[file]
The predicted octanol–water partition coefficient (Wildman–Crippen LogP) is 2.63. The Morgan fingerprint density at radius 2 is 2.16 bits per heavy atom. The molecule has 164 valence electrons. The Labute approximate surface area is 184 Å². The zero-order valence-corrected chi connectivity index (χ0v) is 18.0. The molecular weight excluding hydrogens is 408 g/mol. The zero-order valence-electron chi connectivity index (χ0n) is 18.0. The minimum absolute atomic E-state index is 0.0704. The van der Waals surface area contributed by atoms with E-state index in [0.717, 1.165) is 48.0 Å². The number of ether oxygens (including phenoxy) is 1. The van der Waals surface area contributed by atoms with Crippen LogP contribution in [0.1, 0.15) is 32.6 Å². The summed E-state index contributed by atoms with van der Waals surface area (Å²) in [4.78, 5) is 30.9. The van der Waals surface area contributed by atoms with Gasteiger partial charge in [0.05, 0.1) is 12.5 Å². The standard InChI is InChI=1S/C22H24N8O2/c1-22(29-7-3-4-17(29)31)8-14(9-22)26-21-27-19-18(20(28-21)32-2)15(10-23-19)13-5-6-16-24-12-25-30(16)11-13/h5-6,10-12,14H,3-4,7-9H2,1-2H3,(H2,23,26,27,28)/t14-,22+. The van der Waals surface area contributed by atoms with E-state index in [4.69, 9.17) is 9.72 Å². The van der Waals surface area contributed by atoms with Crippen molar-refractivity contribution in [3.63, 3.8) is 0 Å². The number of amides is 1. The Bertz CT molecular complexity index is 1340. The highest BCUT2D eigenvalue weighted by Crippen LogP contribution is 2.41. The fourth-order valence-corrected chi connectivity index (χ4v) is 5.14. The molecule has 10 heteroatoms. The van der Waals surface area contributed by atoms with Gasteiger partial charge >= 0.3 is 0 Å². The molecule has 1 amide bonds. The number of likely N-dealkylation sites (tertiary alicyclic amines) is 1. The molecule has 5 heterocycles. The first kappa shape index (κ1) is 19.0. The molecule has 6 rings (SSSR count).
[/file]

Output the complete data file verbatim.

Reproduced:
The predicted octanol–water partition coefficient (Wildman–Crippen LogP) is 2.63. The Morgan fingerprint density at radius 2 is 2.16 bits per heavy atom. The molecule has 164 valence electrons. The Labute approximate surface area is 184 Å². The zero-order valence-corrected chi connectivity index (χ0v) is 18.0. The molecular weight excluding hydrogens is 408 g/mol. The zero-order valence-electron chi connectivity index (χ0n) is 18.0. The minimum absolute atomic E-state index is 0.0704. The van der Waals surface area contributed by atoms with E-state index in [0.717, 1.165) is 48.0 Å². The number of ether oxygens (including phenoxy) is 1. The van der Waals surface area contributed by atoms with Crippen LogP contribution in [0.1, 0.15) is 32.6 Å². The summed E-state index contributed by atoms with van der Waals surface area (Å²) in [4.78, 5) is 30.9. The van der Waals surface area contributed by atoms with Gasteiger partial charge in [0.05, 0.1) is 12.5 Å². The standard InChI is InChI=1S/C22H24N8O2/c1-22(29-7-3-4-17(29)31)8-14(9-22)26-21-27-19-18(20(28-21)32-2)15(10-23-19)13-5-6-16-24-12-25-30(16)11-13/h5-6,10-12,14H,3-4,7-9H2,1-2H3,(H2,23,26,27,28)/t14-,22+. The van der Waals surface area contributed by atoms with E-state index in [4.69, 9.17) is 9.72 Å². The van der Waals surface area contributed by atoms with Crippen molar-refractivity contribution in [3.63, 3.8) is 0 Å². The number of amides is 1. The Bertz CT molecular complexity index is 1340. The highest BCUT2D eigenvalue weighted by Crippen LogP contribution is 2.41. The fourth-order valence-corrected chi connectivity index (χ4v) is 5.14. The molecule has 10 heteroatoms. The van der Waals surface area contributed by atoms with Gasteiger partial charge >= 0.3 is 0 Å². The molecule has 1 amide bonds. The number of likely N-dealkylation sites (tertiary alicyclic amines) is 1. The molecule has 5 heterocycles. The first kappa shape index (κ1) is 19.0. The molecule has 6 rings (SSSR count).